Albright: Operation hurts Israel's 'moral authority'

Former Secretary of State Madeleine Albright on Tuesday suggested Israel is "overdoing" it in their military ground operations in Gaza. 

She said on CNN that it’s difficult to watch innocent Palestinians being killed, and yet, it’s hard to dispute the fact that they’re being used as human shields.

“But the bottom line is, I think that this is hurting Israel’s moral authority. I think it looks as though they’re overdoing, which is why I think there has to be more emphasis on the fact that they have accepted the cease-fire. And then try to figure out who has any influence over Hamas in order to get them to accept a cease-fire,” said Albright, who headed the State Department from 1997 until 2001, which overlapped with the beginning of the Second Intifada. 

During the latest conflict, which has now lasted more than two weeks, Israel has accepted both an Egyptian-sponsored cease-fire and one requested by the United Nations. Hamas violated them both by firing either rockets or mortar shells. 

More than 600 Palestinians have been killed so far, according to the U.N., and a majority of them have been civilians. Just over two dozen Israelis have died as of Tuesday. Israel officially launched its ground invasion into Gaza on Thursday in an effort to destroy tunnels, built by Hamas, that lead into Israel. 


Albright said Israel does have the right to defend itself if rockets are being shot at it. Delta Airlines said Tuesday it has canceled all flights to Israel indefinitely, after reports of a rocket landing near Ben Gurion Airport in Tel Aviv. It was not intercepted by the United States-funded Iron Dome.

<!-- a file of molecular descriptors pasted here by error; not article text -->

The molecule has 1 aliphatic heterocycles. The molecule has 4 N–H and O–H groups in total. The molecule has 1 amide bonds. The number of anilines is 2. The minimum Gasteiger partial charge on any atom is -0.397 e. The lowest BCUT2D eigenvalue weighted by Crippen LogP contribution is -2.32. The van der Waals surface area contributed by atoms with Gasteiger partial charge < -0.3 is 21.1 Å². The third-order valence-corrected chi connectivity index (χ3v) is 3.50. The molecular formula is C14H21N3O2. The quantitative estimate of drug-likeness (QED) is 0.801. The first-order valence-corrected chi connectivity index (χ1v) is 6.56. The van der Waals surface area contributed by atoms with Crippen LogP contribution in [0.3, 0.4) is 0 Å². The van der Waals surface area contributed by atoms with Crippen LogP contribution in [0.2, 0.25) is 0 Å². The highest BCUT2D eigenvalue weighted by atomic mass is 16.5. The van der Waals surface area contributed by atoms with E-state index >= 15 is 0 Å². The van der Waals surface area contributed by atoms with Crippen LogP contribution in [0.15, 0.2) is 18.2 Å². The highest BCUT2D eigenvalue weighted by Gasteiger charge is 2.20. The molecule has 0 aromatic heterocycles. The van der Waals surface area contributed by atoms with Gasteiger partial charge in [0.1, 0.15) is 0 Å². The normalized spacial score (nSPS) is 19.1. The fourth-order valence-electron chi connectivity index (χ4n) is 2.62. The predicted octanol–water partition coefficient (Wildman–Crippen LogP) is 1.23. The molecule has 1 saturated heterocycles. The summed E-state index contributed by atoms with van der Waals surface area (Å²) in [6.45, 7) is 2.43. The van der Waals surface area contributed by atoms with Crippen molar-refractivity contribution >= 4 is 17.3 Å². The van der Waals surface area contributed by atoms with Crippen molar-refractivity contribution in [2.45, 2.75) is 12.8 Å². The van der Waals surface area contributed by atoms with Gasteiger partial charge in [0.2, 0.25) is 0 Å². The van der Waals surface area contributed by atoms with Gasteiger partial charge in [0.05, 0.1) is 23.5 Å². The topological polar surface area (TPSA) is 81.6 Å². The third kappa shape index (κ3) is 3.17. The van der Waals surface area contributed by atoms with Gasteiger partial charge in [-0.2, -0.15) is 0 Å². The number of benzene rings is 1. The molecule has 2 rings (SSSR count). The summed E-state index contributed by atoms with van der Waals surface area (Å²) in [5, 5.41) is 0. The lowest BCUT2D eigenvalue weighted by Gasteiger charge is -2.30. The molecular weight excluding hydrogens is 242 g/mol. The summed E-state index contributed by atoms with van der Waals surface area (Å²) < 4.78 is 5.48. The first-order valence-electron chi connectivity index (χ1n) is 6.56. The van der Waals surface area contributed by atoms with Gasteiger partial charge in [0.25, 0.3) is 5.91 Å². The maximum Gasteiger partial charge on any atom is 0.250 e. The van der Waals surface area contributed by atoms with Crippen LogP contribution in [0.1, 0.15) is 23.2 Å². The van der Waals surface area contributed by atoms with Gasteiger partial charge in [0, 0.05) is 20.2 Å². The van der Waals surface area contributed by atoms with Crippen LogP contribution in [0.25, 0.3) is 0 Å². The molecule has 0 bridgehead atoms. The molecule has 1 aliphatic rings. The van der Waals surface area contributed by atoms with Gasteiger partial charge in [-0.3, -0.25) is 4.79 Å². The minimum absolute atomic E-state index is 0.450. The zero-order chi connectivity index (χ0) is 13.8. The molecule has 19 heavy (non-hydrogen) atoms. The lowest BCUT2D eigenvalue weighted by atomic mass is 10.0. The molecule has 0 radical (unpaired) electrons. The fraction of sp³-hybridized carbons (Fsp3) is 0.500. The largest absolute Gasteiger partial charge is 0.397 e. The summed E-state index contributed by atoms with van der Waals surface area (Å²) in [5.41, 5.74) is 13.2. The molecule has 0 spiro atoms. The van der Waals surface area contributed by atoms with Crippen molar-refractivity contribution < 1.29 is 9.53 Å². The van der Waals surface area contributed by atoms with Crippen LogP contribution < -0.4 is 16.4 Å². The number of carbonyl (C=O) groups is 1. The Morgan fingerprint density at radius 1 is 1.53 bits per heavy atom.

“But the bottom line is the question of proportionality and then trying to figure out what the solution is,” she said. “There has to be a way that Palestine is recognized, that there’s a two-state solution, that the various points that have been put on the table are met. We do care, most of us, about the security of Israel. But they cannot have that security if there is not a two-state solution.” 

Albright praised Secretary of State John Kerry for his efforts over the last year in trying to strike a peace agreement, but she said ultimately the parties involved have to have the “political will.” Kerry met in Cairo Tuesday with Egyptian President Abdel Fattah al-Sisi and U.N. Secretary-General Ban Ki-moon to discuss possible ways to salvage a cease-fire. 

While Albright might be slightly more critical of Israel’s offensive, the White House has urged both sides to de-escalate, while emphasizing Israel’s right to defend itself. 

White House spokesman Josh Earnest on Tuesday, however, also warned that the rising death toll in Gaza suggests Israel must do more to ensure civilians are not killed. 

“What this escalation in violence makes clear is that Israel must take greater steps to meet its own standards for protecting civilians from being killed. And we’ll continue to send that message directly to the Israelis,” he said.